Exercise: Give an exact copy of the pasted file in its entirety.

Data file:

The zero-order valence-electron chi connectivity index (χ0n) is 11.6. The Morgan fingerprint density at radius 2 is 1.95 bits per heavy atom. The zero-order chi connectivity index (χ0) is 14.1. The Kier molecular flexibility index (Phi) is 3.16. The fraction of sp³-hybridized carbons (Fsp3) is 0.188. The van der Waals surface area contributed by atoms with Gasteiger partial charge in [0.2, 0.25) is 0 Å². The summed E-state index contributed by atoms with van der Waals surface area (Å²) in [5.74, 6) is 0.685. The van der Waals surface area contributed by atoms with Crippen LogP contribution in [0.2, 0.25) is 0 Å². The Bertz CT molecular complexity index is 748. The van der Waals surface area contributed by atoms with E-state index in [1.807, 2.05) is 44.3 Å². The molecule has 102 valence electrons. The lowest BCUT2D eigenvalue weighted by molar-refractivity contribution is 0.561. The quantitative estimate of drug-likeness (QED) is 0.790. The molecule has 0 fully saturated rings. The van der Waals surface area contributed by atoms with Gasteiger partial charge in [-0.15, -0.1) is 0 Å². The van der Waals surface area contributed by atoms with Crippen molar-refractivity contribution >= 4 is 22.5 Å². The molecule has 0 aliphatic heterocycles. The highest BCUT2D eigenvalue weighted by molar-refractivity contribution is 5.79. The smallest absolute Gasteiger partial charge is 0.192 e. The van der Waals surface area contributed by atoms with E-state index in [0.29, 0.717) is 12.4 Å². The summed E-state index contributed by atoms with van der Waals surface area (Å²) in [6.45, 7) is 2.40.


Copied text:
The zero-order valence-electron chi connectivity index (χ0n) is 11.6. The Morgan fingerprint density at radius 2 is 1.95 bits per heavy atom. The zero-order chi connectivity index (χ0) is 14.1. The Kier molecular flexibility index (Phi) is 3.16. The fraction of sp³-hybridized carbons (Fsp3) is 0.188. The van der Waals surface area contributed by atoms with Gasteiger partial charge in [0.2, 0.25) is 0 Å². The summed E-state index contributed by atoms with van der Waals surface area (Å²) in [5.74, 6) is 0.685. The van der Waals surface area contributed by atoms with Crippen LogP contribution in [0.2, 0.25) is 0 Å². The Bertz CT molecular complexity index is 748. The van der Waals surface area contributed by atoms with E-state index in [1.807, 2.05) is 44.3 Å². The molecule has 102 valence electrons. The lowest BCUT2D eigenvalue weighted by molar-refractivity contribution is 0.561. The quantitative estimate of drug-likeness (QED) is 0.790. The molecule has 0 fully saturated rings. The van der Waals surface area contributed by atoms with Gasteiger partial charge in [-0.15, -0.1) is 0 Å². The van der Waals surface area contributed by atoms with Crippen molar-refractivity contribution >= 4 is 22.5 Å². The molecule has 0 aliphatic heterocycles. The highest BCUT2D eigenvalue weighted by molar-refractivity contribution is 5.79. The smallest absolute Gasteiger partial charge is 0.192 e. The van der Waals surface area contributed by atoms with E-state index in [0.29, 0.717) is 12.4 Å². The summed E-state index contributed by atoms with van der Waals surface area (Å²) in [6.45, 7) is 2.40.